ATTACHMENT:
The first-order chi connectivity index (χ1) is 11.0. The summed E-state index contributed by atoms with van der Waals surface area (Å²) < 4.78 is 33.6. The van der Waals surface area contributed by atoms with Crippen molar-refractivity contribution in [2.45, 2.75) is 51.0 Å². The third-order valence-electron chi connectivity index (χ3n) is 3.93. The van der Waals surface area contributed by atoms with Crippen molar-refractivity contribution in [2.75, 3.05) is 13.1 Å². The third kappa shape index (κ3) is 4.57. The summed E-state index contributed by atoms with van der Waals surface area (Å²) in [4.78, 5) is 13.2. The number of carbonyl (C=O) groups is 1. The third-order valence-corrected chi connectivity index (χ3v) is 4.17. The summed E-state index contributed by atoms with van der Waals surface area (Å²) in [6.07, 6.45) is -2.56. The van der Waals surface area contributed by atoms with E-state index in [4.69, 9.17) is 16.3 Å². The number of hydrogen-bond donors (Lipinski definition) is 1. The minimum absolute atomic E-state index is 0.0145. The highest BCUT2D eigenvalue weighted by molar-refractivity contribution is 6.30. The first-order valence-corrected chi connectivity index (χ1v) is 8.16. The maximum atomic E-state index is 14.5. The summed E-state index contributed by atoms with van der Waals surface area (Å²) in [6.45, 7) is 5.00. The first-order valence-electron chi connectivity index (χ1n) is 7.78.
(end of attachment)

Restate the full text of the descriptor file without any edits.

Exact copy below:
The first-order chi connectivity index (χ1) is 11.0. The summed E-state index contributed by atoms with van der Waals surface area (Å²) < 4.78 is 33.6. The van der Waals surface area contributed by atoms with Crippen molar-refractivity contribution in [2.45, 2.75) is 51.0 Å². The third-order valence-electron chi connectivity index (χ3n) is 3.93. The van der Waals surface area contributed by atoms with Crippen molar-refractivity contribution in [2.75, 3.05) is 13.1 Å². The third kappa shape index (κ3) is 4.57. The summed E-state index contributed by atoms with van der Waals surface area (Å²) in [4.78, 5) is 13.2. The number of carbonyl (C=O) groups is 1. The third-order valence-corrected chi connectivity index (χ3v) is 4.17. The summed E-state index contributed by atoms with van der Waals surface area (Å²) in [6.07, 6.45) is -2.56. The van der Waals surface area contributed by atoms with E-state index in [4.69, 9.17) is 16.3 Å². The number of hydrogen-bond donors (Lipinski definition) is 1. The minimum absolute atomic E-state index is 0.0145. The highest BCUT2D eigenvalue weighted by molar-refractivity contribution is 6.30. The first-order valence-corrected chi connectivity index (χ1v) is 8.16. The maximum atomic E-state index is 14.5. The summed E-state index contributed by atoms with van der Waals surface area (Å²) in [6.45, 7) is 5.00. The first-order valence-electron chi connectivity index (χ1n) is 7.78.